Fast forward to 2023.  Today, people at the top, from Google CEO Sundar Pichai to Elon Musk, are concerned about AI becoming so smart that human beings could actually be at their mercy.  As Musk pointed out in his recent interview with Tucker Carlson, AI can be embedded with biases and can be trained to be politically correct.

For example, tests have shown that Google’s AI, Bard, has a preference for liberals over conservatives.  Also, Bard believes the word “woman” can refer to a man who merely identifies as a woman.  Scariest of all, Bard taught itself a language, Bengali — that it was not programmed to do!

It’s not exactly comforting to hear Google’s Pichai admit that even he doesn’t fully understand how the company’s new AI Bard program works, especially when Elon Musk is on record as saying that AI “has the potential of civilizational destruction.”  Which is why Musk and others are calling for a six-month “cooling off” period on all AI development until the big players can get more of a handle on it.  Which sounds nice, but does anyone really believe that rogue nations like China, Russia, Iran, and North Korea are going to pause their work on AI development just because the United States and other adversaries say they should?

In any event, even if putting a hold on AI development were possible, at this point the inevitability of AI’s intelligence being vastly superior to that of human beings is a given.  That being the case, a far greater threat to the survival of the American Empire is AI getting into the hands of the Democrat Party.  To the extent Democrats are able to control advanced AI, all the criminal activity they have engaged in over the years will be infinitely magnified and far easier to accomplish.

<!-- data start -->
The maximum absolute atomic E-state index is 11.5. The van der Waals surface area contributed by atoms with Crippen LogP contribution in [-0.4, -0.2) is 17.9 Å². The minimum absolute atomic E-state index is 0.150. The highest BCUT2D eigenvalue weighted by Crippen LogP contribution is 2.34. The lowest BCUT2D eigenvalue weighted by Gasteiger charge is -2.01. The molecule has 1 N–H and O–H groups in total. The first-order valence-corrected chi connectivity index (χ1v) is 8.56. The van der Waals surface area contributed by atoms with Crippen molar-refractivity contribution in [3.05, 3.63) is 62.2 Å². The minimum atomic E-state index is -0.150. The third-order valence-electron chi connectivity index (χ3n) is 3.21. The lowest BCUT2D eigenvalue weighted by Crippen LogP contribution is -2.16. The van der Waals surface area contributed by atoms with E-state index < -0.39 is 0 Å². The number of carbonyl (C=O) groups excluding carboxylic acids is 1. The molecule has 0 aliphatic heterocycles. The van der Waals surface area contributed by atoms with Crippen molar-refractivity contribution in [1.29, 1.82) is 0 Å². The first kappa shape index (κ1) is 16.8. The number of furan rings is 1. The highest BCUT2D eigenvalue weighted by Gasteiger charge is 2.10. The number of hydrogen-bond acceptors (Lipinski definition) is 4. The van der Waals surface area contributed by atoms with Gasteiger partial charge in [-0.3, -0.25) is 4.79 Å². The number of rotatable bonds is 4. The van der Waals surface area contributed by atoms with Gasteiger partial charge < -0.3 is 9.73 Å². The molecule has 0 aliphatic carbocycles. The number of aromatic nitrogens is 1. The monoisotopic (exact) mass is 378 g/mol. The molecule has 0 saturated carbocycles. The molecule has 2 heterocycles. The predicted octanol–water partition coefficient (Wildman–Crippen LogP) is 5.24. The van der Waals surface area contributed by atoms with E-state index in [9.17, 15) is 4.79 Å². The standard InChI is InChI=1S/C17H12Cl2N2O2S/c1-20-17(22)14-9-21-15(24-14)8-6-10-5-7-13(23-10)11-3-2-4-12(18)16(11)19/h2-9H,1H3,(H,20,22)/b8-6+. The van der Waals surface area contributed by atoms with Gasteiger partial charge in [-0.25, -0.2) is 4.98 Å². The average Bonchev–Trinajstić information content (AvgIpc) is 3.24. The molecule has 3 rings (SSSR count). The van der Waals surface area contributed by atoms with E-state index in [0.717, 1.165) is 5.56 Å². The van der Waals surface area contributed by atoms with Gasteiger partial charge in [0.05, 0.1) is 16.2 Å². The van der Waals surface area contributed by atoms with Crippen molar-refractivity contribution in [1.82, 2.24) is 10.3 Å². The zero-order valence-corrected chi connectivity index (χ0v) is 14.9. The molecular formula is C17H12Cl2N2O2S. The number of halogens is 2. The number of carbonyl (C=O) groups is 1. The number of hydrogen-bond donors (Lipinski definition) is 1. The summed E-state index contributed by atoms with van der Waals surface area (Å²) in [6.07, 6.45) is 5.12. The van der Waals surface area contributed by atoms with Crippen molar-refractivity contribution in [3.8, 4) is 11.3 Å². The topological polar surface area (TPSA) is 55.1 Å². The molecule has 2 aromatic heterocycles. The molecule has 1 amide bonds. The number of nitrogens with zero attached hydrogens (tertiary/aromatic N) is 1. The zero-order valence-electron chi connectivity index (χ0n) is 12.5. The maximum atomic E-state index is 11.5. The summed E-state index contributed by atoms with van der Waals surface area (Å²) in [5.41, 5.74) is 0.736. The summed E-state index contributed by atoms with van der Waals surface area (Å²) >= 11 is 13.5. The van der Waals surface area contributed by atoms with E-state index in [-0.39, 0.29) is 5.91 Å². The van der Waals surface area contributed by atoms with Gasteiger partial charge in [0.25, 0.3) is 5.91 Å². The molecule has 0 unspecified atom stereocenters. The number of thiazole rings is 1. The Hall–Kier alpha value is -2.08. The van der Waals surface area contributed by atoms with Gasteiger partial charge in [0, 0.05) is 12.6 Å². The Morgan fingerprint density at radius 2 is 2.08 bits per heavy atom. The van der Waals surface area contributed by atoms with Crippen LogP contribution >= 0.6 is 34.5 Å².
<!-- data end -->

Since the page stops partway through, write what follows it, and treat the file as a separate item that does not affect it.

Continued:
The problems created by evil people have already decimated some of the most advanced civilizations on earth, so it’s hard to imagine how any country, especially the United States, could survive AI in the hands of people who are focused on nothing less than destroying Western civilization.  What if AI is programmed to disseminate lies?  What if it’s programmed to shut down electrical power grids worldwide?  What if it’s programmed to unleash nuclear weapons?  Humans would be helpless in any of these scenarios, because their brains would not be able to compete with the brain of an AI.

A pessimist might be inclined to say that what all this points to is that End Times is upon us, because there is no way to rehabilitate millions of people who have lost their minds.  As grifter Joe would say, not a joke!